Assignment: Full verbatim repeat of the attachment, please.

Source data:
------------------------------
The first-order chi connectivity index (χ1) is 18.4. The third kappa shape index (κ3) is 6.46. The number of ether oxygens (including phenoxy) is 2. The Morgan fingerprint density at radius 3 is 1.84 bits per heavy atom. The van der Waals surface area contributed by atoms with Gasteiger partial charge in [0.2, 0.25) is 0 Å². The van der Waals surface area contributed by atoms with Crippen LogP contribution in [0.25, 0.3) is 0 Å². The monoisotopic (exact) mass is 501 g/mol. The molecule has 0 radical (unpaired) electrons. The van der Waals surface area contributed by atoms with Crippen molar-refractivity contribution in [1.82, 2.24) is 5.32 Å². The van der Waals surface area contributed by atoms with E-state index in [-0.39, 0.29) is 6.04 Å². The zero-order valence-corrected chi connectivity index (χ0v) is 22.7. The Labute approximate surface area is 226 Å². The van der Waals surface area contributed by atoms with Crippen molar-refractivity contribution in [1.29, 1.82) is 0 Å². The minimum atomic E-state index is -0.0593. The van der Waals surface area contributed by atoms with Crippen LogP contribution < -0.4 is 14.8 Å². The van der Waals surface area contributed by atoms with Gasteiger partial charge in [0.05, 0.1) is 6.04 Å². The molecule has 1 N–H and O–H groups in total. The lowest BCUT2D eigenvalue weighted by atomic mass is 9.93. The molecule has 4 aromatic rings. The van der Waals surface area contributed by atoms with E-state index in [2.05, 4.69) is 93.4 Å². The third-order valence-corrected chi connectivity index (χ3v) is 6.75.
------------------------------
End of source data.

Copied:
The first-order chi connectivity index (χ1) is 18.4. The third kappa shape index (κ3) is 6.46. The number of ether oxygens (including phenoxy) is 2. The Morgan fingerprint density at radius 3 is 1.84 bits per heavy atom. The van der Waals surface area contributed by atoms with Gasteiger partial charge in [0.2, 0.25) is 0 Å². The van der Waals surface area contributed by atoms with Crippen LogP contribution in [0.25, 0.3) is 0 Å². The monoisotopic (exact) mass is 501 g/mol. The molecule has 0 radical (unpaired) electrons. The van der Waals surface area contributed by atoms with Crippen molar-refractivity contribution in [1.82, 2.24) is 5.32 Å². The van der Waals surface area contributed by atoms with E-state index in [-0.39, 0.29) is 6.04 Å². The zero-order valence-corrected chi connectivity index (χ0v) is 22.7. The Labute approximate surface area is 226 Å². The van der Waals surface area contributed by atoms with Crippen molar-refractivity contribution in [1.29, 1.82) is 0 Å². The minimum atomic E-state index is -0.0593. The van der Waals surface area contributed by atoms with Crippen LogP contribution < -0.4 is 14.8 Å². The van der Waals surface area contributed by atoms with Gasteiger partial charge in [0.05, 0.1) is 6.04 Å². The molecule has 1 N–H and O–H groups in total. The lowest BCUT2D eigenvalue weighted by atomic mass is 9.93. The molecule has 4 aromatic rings. The van der Waals surface area contributed by atoms with E-state index in [2.05, 4.69) is 93.4 Å². The third-order valence-corrected chi connectivity index (χ3v) is 6.75.